The value of department store company Hudson's Bay comes down to its real estate holdings - and it needs to consider redeveloping those investments or going private, activist investor Jonathan Litt told CNBC on Monday.
Credit Suisse Group downgraded shares of Hudson's Bay Co from an outperform rating to a neutral rating in a research report on Friday, April 21st.
We believe this sequence of events underscores a core fact: the path to maximizing the value of Hudson's Bay lies in its real estate, not its retail brands.
Shares of Hudson's Bay Company jumped nearly 13 per cent on Monday after a minority shareholder said the retailer should consider selling its real estate holdings or consider a privatization by management. "In our view, the whole time the company's management has been struggling to navigate this complicated maze of [mergers and acquisitions] options, the answer lies in its own real estate portfolio". The letter pegs the real estate value of HBC at $35 per share, or four times the $8.88 a share the stock was trading at when the letter was drafted. The letter highlights the substantial untapped real estate value embedded in the Company. Hudson's Bay Co has a 1-year low of $8.44 and a 1-year high of $18.60.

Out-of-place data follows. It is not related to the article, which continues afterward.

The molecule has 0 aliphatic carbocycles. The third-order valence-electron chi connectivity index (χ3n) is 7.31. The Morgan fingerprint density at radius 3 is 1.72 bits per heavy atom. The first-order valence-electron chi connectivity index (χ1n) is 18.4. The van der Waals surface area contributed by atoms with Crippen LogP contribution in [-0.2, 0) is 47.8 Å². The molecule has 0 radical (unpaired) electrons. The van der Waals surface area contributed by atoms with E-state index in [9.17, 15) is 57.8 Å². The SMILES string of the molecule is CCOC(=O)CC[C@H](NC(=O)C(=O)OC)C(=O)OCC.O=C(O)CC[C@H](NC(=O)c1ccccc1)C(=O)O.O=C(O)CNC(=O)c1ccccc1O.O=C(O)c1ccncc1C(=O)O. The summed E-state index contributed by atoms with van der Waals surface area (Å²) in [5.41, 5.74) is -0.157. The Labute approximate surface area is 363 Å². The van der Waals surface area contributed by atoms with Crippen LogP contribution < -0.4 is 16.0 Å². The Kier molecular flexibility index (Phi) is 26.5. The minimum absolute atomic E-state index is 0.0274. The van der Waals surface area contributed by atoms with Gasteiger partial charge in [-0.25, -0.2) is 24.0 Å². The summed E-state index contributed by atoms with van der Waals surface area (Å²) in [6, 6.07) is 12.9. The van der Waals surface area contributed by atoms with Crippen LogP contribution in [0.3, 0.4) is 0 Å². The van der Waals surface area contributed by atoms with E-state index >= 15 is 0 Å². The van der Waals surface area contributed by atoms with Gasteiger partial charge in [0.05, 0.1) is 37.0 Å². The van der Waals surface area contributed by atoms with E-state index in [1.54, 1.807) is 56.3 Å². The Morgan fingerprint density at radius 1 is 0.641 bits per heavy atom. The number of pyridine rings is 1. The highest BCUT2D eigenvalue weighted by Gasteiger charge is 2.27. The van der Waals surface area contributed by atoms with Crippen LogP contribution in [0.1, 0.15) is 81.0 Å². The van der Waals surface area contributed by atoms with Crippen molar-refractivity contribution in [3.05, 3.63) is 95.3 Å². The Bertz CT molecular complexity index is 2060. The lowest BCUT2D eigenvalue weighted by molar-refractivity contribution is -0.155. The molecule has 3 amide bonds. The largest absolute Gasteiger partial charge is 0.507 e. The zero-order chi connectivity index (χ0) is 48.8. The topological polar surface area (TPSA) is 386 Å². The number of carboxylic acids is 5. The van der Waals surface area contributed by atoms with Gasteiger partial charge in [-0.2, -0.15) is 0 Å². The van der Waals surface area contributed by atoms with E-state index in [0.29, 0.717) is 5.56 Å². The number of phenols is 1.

Litt called on the board to focus on that issue, saying he estimates the real estate holdings are worth C$35 per share, almost four times HBC's closing price on Friday. Is the best use of this location truly a department store? Specifically, Simon's investment in Hudson's Bay's United States and European real estate (excluding the Fifth Avenue stores) implies a valuation of C$10 per share alone.
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Shoppers visit the redesigned designer boutique at the Saks Fifth Avenue flagship store, in New York City in this September 2016 photo.
Litt, whose firm Land & Buildings Investment Management owns 4.3 percent of Hudson's Bay, sent a letter to shareholders on Monday urging the company to explore those options.
Insiders own about 20% of the company, making any battle Land & Buildings wants to wage an uphill one. In Canada, it has partnered with RioCan Real Estate Investment Trust in the RioCan-HBC Joint Venture. Even if its real estate is worth half of the company's estimates, shares would be worth twice as much as they are, Litt said.
It says real estate executives speak highly of Richard Baker, a real estate mogul who is HBC's chairman and one of its main investors.
HBC's stock, which has been under pressure over the past year or more, has spiked on news of Litt's letter and Land & Building's 4.3 percent stake.